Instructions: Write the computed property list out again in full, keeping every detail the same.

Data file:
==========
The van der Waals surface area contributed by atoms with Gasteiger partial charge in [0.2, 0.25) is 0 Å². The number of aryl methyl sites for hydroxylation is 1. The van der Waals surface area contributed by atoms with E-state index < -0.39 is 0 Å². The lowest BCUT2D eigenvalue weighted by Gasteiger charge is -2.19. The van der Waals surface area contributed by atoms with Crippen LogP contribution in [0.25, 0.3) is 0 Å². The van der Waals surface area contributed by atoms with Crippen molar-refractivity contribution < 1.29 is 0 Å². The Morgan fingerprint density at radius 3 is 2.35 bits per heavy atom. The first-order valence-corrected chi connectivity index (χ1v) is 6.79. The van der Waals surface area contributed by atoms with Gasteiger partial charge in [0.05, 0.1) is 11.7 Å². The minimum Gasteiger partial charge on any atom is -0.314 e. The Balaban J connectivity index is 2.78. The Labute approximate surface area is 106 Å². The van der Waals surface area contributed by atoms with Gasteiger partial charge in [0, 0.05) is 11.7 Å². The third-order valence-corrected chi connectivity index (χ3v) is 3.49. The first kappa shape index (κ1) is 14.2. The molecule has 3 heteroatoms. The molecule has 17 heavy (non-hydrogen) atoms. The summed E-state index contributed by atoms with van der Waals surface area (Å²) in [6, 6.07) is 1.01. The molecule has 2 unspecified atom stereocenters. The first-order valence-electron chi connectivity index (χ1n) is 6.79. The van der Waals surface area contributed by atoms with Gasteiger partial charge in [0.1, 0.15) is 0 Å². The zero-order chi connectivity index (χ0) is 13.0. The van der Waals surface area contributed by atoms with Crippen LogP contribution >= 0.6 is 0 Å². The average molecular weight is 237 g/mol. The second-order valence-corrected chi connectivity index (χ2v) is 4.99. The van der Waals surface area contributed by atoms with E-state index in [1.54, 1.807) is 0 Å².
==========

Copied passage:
The van der Waals surface area contributed by atoms with Gasteiger partial charge in [0.2, 0.25) is 0 Å². The number of aryl methyl sites for hydroxylation is 1. The van der Waals surface area contributed by atoms with E-state index < -0.39 is 0 Å². The lowest BCUT2D eigenvalue weighted by Gasteiger charge is -2.19. The van der Waals surface area contributed by atoms with Crippen LogP contribution in [0.25, 0.3) is 0 Å². The van der Waals surface area contributed by atoms with Crippen molar-refractivity contribution < 1.29 is 0 Å². The Morgan fingerprint density at radius 3 is 2.35 bits per heavy atom. The first-order valence-corrected chi connectivity index (χ1v) is 6.79. The van der Waals surface area contributed by atoms with Gasteiger partial charge in [0.05, 0.1) is 11.7 Å². The minimum Gasteiger partial charge on any atom is -0.314 e. The Balaban J connectivity index is 2.78. The Labute approximate surface area is 106 Å². The van der Waals surface area contributed by atoms with Gasteiger partial charge in [0, 0.05) is 11.7 Å². The third-order valence-corrected chi connectivity index (χ3v) is 3.49. The first kappa shape index (κ1) is 14.2. The molecule has 3 heteroatoms. The molecule has 17 heavy (non-hydrogen) atoms. The summed E-state index contributed by atoms with van der Waals surface area (Å²) in [6, 6.07) is 1.01. The molecule has 2 unspecified atom stereocenters. The first-order valence-electron chi connectivity index (χ1n) is 6.79. The van der Waals surface area contributed by atoms with Gasteiger partial charge in [0.1, 0.15) is 0 Å². The zero-order chi connectivity index (χ0) is 13.0. The van der Waals surface area contributed by atoms with Crippen LogP contribution >= 0.6 is 0 Å². The average molecular weight is 237 g/mol. The second-order valence-corrected chi connectivity index (χ2v) is 4.99. The van der Waals surface area contributed by atoms with E-state index in [1.54, 1.807) is 0 Å².